I got my HP-11 my senior year in high school, 1984, so it's 30 today. Still works. My HP-28s did crap out after 15 years, so I bought a used 48G off of eBay about 10 years ago and that's still going.

about 5 months ago
top

Ask Slashdot: What Good Print Media Is Left?

edremy Economist, Sky and Telescope, Skeptic (285 comments)

The former because it's probably the best general news periodical around, even when you disagree with their (fully acknowledged) slant. S&T is nice for the photos and paper charts- my son still has the four page foldout detail of the Milky Way up on his wall. Skeptic just for the off-the wall stuff- it's a good snack time at the table read.

about 5 months ago
top

Slashdot Asks: How Do You Pay Your Taxes?

edremy Re:We don''t do tax returns in the UK,you insensit (386 comments)

Not a bad idea- so long as you couple it with a "How much do you get back from the government" sheet. The majority of Americans get back more than they pay, and the ones who complain the most are often the biggest mooches.

about 5 months ago
top

Phil Shapiro says 20,000 Teachers Should Unite to Spread Chromebooks (Video)

edremy Re:Phil has no idea what he's talking about. (101 comments)

$250 for a decent Chromebook? How about $200 for the Acer 720p? Find me a Windows laptop with specs anywhere near it for $200- and it better include a SSD because the 10 second boot on a Chromebook is pretty essential. I can't even find a new Windows laptop on Amazon for $200, and the few used ones have Atom processors, 10" screens and Windows 7 Basic.

Yes, it's not a great development device. But it boots in seconds, needs no antivirus (or even maintenance), has a 8-10 hour battery life, a 13" screen and a decent keyboard and trackpad. Stick Linux on it if you want to hack away

about 5 months ago

Submissions

top

Blackboard will acquire Angel Learning

edremy edremy writes  |  more than 5 years ago

edremy (36408) writes "The 900-pound gorilla of learning management systems, Blackboard, announced that it will take over Angel Learning one of its last competitors in the commercial arena. Blackboard is well known for buying out (and killing) WebCT, Prometheus and other LMSes as well as sueing Desire2Learn over basic LMS functionality. This leaves behind a few small commercial companies and a variety of open source tools such as Moodle and Sakai which have been growing rapidly."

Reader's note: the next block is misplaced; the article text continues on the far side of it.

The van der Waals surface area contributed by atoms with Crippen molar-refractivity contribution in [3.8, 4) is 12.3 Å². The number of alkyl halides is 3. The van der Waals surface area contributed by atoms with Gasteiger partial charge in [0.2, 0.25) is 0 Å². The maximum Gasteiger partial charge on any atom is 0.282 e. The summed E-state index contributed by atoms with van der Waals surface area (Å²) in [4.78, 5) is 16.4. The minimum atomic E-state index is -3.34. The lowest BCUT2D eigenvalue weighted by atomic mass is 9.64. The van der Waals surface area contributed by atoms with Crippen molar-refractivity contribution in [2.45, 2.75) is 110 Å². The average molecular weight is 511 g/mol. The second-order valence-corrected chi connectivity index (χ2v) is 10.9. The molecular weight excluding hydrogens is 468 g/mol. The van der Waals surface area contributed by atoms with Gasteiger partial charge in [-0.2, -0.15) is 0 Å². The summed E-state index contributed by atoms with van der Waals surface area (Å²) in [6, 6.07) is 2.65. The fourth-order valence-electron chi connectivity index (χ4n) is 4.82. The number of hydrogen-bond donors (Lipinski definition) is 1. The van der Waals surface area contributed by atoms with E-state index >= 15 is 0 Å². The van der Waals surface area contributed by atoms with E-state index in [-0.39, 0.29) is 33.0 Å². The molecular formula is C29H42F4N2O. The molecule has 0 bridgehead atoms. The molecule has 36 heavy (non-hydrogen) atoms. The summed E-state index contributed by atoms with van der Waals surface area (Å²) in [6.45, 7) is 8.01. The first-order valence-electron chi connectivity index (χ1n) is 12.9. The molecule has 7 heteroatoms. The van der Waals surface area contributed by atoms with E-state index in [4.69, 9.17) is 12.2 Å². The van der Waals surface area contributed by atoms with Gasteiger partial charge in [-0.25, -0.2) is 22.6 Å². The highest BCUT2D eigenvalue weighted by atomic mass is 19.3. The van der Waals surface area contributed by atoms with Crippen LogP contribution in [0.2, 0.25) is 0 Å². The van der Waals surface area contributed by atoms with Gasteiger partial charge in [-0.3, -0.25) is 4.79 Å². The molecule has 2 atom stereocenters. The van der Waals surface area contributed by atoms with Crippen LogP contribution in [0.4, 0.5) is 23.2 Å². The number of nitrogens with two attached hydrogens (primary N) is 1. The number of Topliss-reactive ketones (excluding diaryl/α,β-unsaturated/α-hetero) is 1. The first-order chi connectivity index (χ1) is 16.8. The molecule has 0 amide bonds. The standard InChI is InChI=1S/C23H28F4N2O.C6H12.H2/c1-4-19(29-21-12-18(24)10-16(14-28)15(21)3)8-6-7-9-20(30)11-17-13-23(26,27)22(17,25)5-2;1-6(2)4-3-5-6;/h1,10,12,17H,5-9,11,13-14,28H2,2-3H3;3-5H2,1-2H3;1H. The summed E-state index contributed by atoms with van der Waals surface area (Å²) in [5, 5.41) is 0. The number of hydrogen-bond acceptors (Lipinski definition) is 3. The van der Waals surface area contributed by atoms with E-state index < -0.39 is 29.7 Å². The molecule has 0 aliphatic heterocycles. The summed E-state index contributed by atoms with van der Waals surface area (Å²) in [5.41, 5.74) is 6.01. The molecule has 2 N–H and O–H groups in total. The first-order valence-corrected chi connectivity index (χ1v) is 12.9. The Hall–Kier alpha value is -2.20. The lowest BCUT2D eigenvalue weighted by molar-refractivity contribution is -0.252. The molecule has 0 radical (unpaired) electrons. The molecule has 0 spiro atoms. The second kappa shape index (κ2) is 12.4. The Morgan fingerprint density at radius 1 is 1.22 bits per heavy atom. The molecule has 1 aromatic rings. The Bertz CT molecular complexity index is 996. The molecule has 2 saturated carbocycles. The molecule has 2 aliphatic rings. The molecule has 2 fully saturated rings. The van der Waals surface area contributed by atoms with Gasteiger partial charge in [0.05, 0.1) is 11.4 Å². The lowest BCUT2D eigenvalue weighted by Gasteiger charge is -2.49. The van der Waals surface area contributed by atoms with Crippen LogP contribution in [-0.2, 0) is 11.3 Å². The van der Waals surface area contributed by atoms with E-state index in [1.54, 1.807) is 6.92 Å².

top

Are online journals damaging science?

edremy edremy writes  |  more than 6 years ago

edremy (36408) writes "You would think that the availability of powerful search engines and online, full text databases would increase the depth and breadth of science research. According to a paper in this week's Science (Abstract available here) which compares citations for ~34 million papers over the last 60 years, you'd be wrong. Papers written in the electronic age cite newer papers on the whole, and the overall number of papers in a journal that get cited at all plummets. It's not entirely clear why this should be, but the efficiency of modern indices may tend to narrow people's searching: you lose the "Hmm, what's this other article about?" serendipity that helps find those articles that might be useful but not exactly what you wanted."
top

Blackboard wins patent infringement suit

edremy edremy writes  |  more than 6 years ago

edremy (36408) writes "Learning management system maker Blackboard has won its initial suit against Desire2Learn. Blackboard gets $3.1 million and can demand that Desire2Learn stop US sales.

For those not familiar with the suit, you can get the details here. Blackboard has been granted a patent that covers a single person having multiple roles in an LMS: for example, a TA might be a student in one class and an instructor in another. You wouldn't think something this obvious could even be patented, but so far it's been a very effective weapon for BB, badly hurting D2L and generating a huge amount of worry for the few remaining commercial LMSes that BB has not already bought and open source solutions such as Moodle."

Link to Original Source

Journals

Slashdot Login

Need an Account?

Forgot your password?

Submission Text Formatting Tips

We support a small subset of HTML, namely these tags:

  • b
  • i
  • p
  • br
  • a
  • ol
  • ul
  • li
  • dl
  • dt
  • dd
  • em
  • strong
  • tt
  • blockquote
  • div
  • quote
  • ecode

"ecode" can be used for code snippets, for example:

<ecode>    while(1) { do_something(); } </ecode>